In particular, there is a growing debate among market participants about whether the Federal Reserve will still follow through with plans to push interest rates higher, an action that was expected to begin in September. The market turmoil has led some, including Lawrence H. Summers, a former chief economic adviser to President Obama, to call for the central bank to reconsider those plans.

Investors have also been looking to Beijing. Over the weekend, there were expectations that the Chinese government would take more aggressive steps to stem the recent declines in the Chinese stock market and the renminbi, the country’s currency.

Previous moves, though, did little to beat back concern about a weakening economy in China, and Chinese officials declined to do anything significant on Monday.

The debates in both China and the United States have often turned to more worrying questions about whether the levers that central bankers use to influence the markets are losing their power after years of extensive intervention.

With all the hand-wringing, however, many investment advisers have been urging clients to ignore the recent swings.

And although a number of American companies stand to be hurt by any weakness in China, recent data has suggested that the economy in the United States is continuing to gain strength.

Even apart from the problems in China, many analysts have said that high-flying American stocks were due for a pause after the steady upward climb that has characterized the American stock market over the last four years.

Many investors say they are now hoping that the People’s Bank of China, the country’s central bank, will cut the ratio of deposits that banks are required to keep on reserve in a bid to encourage lending and spur economic growth.

In the meantime, there are big questions about whether China’s stock market plunge will make the Chinese economy, the world’s second largest after that of the United States, even weaker.

Xu Sitao, the chief China economist in the Beijing office of Deloitte, said in a speech in Hong Kong that the effect on the economy could be muted because equities represented only 7 percent of the overall wealth of urban Chinese households, which continue to rely heavily on real estate in their holdings.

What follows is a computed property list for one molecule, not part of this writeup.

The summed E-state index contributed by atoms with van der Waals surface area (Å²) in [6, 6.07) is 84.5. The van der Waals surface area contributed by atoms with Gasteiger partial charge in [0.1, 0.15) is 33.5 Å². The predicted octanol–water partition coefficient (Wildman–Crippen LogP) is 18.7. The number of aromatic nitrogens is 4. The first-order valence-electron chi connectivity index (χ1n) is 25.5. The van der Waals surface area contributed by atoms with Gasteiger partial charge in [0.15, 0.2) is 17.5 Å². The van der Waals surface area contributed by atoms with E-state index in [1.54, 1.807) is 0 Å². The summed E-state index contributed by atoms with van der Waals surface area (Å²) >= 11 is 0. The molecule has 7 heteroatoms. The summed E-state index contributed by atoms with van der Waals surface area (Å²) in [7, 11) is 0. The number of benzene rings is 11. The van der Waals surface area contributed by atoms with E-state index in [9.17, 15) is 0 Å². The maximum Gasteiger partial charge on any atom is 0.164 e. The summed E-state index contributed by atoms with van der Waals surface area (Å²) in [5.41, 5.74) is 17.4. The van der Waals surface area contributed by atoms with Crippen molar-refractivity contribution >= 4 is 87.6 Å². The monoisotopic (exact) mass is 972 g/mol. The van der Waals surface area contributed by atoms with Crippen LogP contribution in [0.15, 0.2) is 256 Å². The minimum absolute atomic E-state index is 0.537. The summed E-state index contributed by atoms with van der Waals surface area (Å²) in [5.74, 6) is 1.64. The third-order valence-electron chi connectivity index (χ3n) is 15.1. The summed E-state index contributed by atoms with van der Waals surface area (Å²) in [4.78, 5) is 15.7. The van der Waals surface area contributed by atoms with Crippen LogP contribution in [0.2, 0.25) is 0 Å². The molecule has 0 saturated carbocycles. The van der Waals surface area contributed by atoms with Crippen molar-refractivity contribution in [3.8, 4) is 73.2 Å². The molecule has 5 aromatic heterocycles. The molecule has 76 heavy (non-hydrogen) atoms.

In the United States, too, economists were hopeful that the activity in the markets would not spread to the broader economy.

The slump in China’s stock market has come amid conflicting signals from Beijing.

After a tremendous rally fizzled in June, the Chinese government resorted to exceptional measures to try to prop up share prices, including ordering state agencies to buy shares and banning large shareholders from selling. Those measures now appear to have failed.

By late morning on Tuesday, China’s were the only major markets in Asia still in negative territory. The Shanghai index was trading at its lowest level so far this year, down about 4 percent from Monday, while Shenzhen was 5 percent lower.

In an apparent reflection of policy-making dissonance in Beijing, China’s state-controlled financial news outlets gave voice to a debate about future state intervention in the markets.

“The slump in the stock markets is destroying what remains of investor confidence, and this problem is profoundly serious,” said a front-page commentary on Tuesday in the official Securities Daily, defending interventionist policies.

However, a rival commentary in another official news outlet, The Economic Information Daily, said that it was time for the government to step back from shoring up the stock market.

“The domestic policy focus should be on steadily retreating from stock market bailout policies,” the front-page commentary said. “Government bailouts are meant to avert financial risks, not to prop up stock prices.”

Neil Gough reported from Hong Kong. Chris Buckley contributed reporting.